John Heaton (jheaton) wrote,
John Heaton

  • Music:

Library visits and other things

I've been spending most of my recent Saturdays on a quest to visit every branch of the Madison Public Library system. As I've mentioned before, what I'd really like to do is visit every library in the South Central Library System, but circumstances require me to defer that project to a later date.

Two Saturdays back, I visited the Alicia Ashman branch. That Saturday was Free Comic Book Day; I chose the Ashman branch because it was within biking distance of Westfield Comics, one of Madison's two comic book shops. It was also close to the Second Jacobs House, one of Frank Lloyd Wright's more notable structures. (It was the first of his solar hemicycle designs.) So that morning my bike and I rode the bus over to the fashionable west side.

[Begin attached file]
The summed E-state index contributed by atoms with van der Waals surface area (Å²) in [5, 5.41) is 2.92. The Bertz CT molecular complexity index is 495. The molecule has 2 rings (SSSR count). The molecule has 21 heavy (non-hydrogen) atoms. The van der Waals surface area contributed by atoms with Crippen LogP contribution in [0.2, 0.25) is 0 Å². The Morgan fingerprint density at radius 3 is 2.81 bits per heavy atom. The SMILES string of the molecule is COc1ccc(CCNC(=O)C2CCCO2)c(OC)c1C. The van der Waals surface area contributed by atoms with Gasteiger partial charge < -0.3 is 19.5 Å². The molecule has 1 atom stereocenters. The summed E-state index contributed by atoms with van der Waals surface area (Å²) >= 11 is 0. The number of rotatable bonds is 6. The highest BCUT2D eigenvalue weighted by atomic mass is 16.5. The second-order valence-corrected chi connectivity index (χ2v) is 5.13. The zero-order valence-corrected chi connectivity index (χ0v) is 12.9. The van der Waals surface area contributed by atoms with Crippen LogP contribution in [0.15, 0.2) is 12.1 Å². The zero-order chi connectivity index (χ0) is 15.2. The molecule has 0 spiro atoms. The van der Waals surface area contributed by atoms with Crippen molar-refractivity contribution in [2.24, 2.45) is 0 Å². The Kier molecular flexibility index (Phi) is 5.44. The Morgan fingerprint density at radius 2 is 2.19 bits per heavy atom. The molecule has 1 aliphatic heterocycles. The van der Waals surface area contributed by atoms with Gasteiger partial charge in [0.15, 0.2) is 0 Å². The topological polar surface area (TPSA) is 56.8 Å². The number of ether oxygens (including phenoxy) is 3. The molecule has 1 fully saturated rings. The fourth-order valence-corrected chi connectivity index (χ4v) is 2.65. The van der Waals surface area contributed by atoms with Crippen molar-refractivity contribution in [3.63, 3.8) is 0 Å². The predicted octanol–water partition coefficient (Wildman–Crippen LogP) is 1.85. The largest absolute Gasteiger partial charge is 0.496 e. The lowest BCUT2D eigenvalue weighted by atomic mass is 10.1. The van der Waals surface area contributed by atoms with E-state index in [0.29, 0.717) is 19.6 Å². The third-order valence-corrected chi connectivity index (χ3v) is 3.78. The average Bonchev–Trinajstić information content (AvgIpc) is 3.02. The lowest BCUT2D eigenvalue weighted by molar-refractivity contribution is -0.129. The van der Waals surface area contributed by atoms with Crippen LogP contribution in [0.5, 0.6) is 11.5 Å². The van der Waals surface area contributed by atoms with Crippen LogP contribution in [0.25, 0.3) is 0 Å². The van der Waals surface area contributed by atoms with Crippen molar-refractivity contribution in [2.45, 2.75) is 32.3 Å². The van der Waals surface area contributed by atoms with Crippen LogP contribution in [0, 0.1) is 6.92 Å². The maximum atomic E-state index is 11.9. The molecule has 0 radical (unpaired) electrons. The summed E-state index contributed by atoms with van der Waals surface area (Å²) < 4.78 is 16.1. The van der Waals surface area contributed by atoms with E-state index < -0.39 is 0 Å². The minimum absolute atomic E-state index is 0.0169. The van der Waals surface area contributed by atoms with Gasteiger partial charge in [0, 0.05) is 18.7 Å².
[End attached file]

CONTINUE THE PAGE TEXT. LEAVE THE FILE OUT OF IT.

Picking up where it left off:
The Ashman branch, like most of the branches, is a storefront library, albeit a fairly large and airy one. I spent a couple of hours there, using the computer and finishing the book I was reading at the time (The Guinea Pig Diaries: My Life as an Experiment by A. J. Jacobs). I also picked up some free comic books; Westfield had donated a bunch of the kid-friendly titles to be given away at the library.